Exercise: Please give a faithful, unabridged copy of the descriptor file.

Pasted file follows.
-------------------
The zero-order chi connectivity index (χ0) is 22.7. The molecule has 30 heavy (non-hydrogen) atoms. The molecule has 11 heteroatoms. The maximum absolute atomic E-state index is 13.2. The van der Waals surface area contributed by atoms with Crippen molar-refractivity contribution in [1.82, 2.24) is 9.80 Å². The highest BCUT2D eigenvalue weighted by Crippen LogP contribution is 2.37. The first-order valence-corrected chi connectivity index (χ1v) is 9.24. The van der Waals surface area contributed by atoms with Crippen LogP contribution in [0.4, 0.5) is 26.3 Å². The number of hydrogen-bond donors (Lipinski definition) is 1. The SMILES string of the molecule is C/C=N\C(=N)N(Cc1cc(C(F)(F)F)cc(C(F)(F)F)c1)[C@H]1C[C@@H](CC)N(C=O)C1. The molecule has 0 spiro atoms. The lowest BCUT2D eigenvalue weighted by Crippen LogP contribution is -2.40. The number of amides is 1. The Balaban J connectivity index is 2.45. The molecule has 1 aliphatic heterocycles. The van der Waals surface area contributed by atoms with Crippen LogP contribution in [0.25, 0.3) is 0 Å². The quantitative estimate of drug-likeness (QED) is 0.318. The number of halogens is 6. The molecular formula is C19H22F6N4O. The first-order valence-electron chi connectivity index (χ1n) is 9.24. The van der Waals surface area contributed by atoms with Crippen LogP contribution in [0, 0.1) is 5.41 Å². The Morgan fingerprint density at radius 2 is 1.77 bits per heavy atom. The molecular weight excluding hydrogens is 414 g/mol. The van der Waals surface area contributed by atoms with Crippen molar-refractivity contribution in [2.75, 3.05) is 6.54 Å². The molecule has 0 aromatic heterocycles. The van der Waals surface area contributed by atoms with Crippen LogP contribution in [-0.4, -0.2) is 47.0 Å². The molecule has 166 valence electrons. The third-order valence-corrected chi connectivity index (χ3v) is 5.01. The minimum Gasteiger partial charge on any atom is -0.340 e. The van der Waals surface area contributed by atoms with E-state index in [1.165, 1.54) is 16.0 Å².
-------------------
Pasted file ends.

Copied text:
The zero-order chi connectivity index (χ0) is 22.7. The molecule has 30 heavy (non-hydrogen) atoms. The molecule has 11 heteroatoms. The maximum absolute atomic E-state index is 13.2. The van der Waals surface area contributed by atoms with Crippen molar-refractivity contribution in [1.82, 2.24) is 9.80 Å². The highest BCUT2D eigenvalue weighted by Crippen LogP contribution is 2.37. The first-order valence-corrected chi connectivity index (χ1v) is 9.24. The van der Waals surface area contributed by atoms with Crippen LogP contribution in [0.4, 0.5) is 26.3 Å². The number of hydrogen-bond donors (Lipinski definition) is 1. The SMILES string of the molecule is C/C=N\C(=N)N(Cc1cc(C(F)(F)F)cc(C(F)(F)F)c1)[C@H]1C[C@@H](CC)N(C=O)C1. The molecule has 0 spiro atoms. The lowest BCUT2D eigenvalue weighted by Crippen LogP contribution is -2.40. The number of amides is 1. The Balaban J connectivity index is 2.45. The molecule has 1 aliphatic heterocycles. The van der Waals surface area contributed by atoms with Crippen LogP contribution in [0.25, 0.3) is 0 Å². The quantitative estimate of drug-likeness (QED) is 0.318. The number of halogens is 6. The molecular formula is C19H22F6N4O. The first-order valence-electron chi connectivity index (χ1n) is 9.24. The van der Waals surface area contributed by atoms with Crippen LogP contribution in [0, 0.1) is 5.41 Å². The Morgan fingerprint density at radius 2 is 1.77 bits per heavy atom. The molecular weight excluding hydrogens is 414 g/mol. The van der Waals surface area contributed by atoms with Crippen molar-refractivity contribution in [2.75, 3.05) is 6.54 Å². The molecule has 0 aromatic heterocycles. The van der Waals surface area contributed by atoms with Crippen LogP contribution in [-0.4, -0.2) is 47.0 Å². The molecule has 166 valence electrons. The third-order valence-corrected chi connectivity index (χ3v) is 5.01. The minimum Gasteiger partial charge on any atom is -0.340 e. The van der Waals surface area contributed by atoms with E-state index in [1.165, 1.54) is 16.0 Å².